Steven Spielberg made Oskar Schindler a household name in the 1990s with his movie Schindler’s List. Since then, when I’m in Jerusalem, I’ll sometimes visit his grave, which is located in the Catholic cemetery on Mount Zion, just outside the Old City walls.
A German industrialist and Nazi party member, Schindler operated an enamelware factory in Krakow, Poland, and then an armaments factory in Czechoslovakia, using Jewish labor. As Germany began to lose ground in World War II and deport Jewish factory laborers to death camps, Schindler, at risk to himself and at great expense, sought to protect his workers. About 1,200 Jews were saved through Schindler’s actions, and today their descendants in Israel, Europe, and the United States number around 8,500. Years later, when Schindler fell on hard times, Jewish relief organizations helped support him.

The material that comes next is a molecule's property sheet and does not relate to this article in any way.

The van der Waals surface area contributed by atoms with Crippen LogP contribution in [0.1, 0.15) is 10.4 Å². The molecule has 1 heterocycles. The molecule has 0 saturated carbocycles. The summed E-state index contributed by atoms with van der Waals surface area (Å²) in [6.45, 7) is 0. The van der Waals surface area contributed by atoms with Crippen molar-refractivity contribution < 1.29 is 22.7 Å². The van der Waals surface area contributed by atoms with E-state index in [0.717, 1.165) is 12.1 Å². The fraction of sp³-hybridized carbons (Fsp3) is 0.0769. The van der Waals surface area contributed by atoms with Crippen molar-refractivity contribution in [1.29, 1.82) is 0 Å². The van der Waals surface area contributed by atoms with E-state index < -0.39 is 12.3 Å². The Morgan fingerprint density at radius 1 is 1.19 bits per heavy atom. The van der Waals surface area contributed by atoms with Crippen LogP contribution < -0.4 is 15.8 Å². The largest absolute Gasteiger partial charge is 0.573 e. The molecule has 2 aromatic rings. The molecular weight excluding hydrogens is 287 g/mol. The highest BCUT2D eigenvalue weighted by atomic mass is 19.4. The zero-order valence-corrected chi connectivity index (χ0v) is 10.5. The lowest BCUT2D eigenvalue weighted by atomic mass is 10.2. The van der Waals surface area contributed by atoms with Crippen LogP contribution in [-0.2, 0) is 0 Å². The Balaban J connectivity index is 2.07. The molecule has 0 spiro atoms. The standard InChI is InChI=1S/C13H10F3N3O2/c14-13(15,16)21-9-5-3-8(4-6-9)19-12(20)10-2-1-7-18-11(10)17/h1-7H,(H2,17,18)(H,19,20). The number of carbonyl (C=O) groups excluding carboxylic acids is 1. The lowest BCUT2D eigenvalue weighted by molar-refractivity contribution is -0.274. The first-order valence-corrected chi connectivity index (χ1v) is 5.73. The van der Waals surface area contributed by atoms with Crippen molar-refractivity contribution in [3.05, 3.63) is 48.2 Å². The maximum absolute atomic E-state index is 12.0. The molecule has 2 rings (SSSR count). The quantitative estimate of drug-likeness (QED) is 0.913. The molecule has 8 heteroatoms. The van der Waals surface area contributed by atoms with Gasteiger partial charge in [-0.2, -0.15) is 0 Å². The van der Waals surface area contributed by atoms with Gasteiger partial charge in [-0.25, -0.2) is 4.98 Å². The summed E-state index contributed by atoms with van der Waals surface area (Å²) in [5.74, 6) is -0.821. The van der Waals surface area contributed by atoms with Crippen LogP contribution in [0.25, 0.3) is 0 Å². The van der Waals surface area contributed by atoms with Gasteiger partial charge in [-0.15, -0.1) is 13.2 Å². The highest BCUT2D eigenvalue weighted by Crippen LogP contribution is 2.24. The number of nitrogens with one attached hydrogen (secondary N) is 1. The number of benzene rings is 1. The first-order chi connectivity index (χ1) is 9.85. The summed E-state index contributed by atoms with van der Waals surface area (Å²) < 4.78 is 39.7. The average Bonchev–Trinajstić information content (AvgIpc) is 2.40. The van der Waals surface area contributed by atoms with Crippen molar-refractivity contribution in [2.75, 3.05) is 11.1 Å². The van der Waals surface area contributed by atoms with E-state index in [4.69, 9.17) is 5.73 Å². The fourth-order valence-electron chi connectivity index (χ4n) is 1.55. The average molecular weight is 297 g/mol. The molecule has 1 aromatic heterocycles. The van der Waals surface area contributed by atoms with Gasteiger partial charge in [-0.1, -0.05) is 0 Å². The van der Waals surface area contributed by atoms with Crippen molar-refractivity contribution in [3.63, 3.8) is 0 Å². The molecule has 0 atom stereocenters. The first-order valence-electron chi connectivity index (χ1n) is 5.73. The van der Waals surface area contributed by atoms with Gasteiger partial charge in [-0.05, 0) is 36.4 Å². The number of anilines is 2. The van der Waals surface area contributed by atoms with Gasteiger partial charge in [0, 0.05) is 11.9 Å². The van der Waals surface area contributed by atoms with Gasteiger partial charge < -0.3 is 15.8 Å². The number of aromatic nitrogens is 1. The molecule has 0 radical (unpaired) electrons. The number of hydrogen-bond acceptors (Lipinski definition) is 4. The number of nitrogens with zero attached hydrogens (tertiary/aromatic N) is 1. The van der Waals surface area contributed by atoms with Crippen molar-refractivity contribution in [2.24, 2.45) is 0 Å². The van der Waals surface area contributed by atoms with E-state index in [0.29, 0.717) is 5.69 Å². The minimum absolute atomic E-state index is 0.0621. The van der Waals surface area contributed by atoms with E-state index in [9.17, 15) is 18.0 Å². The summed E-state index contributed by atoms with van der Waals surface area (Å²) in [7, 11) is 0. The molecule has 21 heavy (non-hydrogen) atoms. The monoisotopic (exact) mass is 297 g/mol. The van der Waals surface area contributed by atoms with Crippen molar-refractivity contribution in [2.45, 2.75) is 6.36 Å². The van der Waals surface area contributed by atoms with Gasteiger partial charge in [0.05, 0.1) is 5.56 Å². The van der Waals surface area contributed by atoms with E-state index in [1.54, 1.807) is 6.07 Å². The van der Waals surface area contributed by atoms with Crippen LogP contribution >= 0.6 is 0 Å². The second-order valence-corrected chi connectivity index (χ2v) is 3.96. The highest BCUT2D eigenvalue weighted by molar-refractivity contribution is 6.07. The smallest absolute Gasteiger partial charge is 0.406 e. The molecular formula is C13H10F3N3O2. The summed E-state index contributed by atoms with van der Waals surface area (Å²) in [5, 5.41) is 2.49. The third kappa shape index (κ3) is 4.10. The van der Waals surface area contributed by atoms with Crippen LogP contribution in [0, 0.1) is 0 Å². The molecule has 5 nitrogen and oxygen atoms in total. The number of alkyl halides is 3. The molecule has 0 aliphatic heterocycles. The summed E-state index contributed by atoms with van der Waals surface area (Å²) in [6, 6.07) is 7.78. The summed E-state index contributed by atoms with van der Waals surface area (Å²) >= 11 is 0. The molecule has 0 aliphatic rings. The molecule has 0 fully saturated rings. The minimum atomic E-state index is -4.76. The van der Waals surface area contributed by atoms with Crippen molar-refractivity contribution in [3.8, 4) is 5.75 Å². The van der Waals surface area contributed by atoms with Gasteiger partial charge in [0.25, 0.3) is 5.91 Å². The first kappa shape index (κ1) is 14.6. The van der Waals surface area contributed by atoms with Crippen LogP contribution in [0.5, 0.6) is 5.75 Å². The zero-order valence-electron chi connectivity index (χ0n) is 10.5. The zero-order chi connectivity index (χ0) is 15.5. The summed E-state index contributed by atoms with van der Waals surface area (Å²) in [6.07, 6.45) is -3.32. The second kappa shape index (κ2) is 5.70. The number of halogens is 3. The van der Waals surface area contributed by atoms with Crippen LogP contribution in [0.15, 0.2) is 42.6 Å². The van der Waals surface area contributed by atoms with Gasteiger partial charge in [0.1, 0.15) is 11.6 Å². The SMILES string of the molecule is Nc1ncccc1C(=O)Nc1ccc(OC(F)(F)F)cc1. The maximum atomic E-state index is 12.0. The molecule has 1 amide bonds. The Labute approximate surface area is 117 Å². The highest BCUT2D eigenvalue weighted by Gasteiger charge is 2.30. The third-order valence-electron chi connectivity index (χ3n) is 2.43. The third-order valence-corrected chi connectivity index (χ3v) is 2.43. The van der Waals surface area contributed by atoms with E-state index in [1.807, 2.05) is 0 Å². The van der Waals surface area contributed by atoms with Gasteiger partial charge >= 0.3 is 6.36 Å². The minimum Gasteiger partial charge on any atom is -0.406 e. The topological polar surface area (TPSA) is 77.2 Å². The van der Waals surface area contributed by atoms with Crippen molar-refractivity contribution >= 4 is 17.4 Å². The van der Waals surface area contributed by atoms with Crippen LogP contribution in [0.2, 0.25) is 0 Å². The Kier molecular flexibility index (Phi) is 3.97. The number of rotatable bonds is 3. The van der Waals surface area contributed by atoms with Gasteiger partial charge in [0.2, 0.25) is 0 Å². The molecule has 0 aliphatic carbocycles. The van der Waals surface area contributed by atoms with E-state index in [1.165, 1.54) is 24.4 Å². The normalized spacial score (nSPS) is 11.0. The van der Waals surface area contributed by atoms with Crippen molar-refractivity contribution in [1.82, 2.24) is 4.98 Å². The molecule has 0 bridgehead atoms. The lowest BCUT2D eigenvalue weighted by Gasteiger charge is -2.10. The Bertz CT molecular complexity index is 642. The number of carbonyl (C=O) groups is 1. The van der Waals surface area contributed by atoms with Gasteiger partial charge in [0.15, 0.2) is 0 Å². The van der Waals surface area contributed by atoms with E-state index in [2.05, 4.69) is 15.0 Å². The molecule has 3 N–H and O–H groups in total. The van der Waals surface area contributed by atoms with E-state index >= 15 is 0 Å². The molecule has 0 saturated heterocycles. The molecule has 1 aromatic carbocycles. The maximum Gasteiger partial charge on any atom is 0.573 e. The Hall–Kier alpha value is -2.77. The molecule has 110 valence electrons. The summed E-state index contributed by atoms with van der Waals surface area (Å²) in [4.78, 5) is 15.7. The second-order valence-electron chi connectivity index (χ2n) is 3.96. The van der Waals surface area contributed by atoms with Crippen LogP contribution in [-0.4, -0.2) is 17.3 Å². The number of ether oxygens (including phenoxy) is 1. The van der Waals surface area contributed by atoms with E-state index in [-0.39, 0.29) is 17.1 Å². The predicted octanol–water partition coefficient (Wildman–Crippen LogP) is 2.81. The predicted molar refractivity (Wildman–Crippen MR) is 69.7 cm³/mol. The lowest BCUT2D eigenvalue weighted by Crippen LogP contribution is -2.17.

On a recent visit to Krakow, a tour guide argued that Schindler wasn’t quite as good a man as the film made him out to be. She listed some of the movie’s inaccuracies, and said that for a hero with purer motives — but without a Hollywood film to make him famous — one might look at Tadeusz Pankiewicz, who operated a pharmacy in the Krakow Ghetto.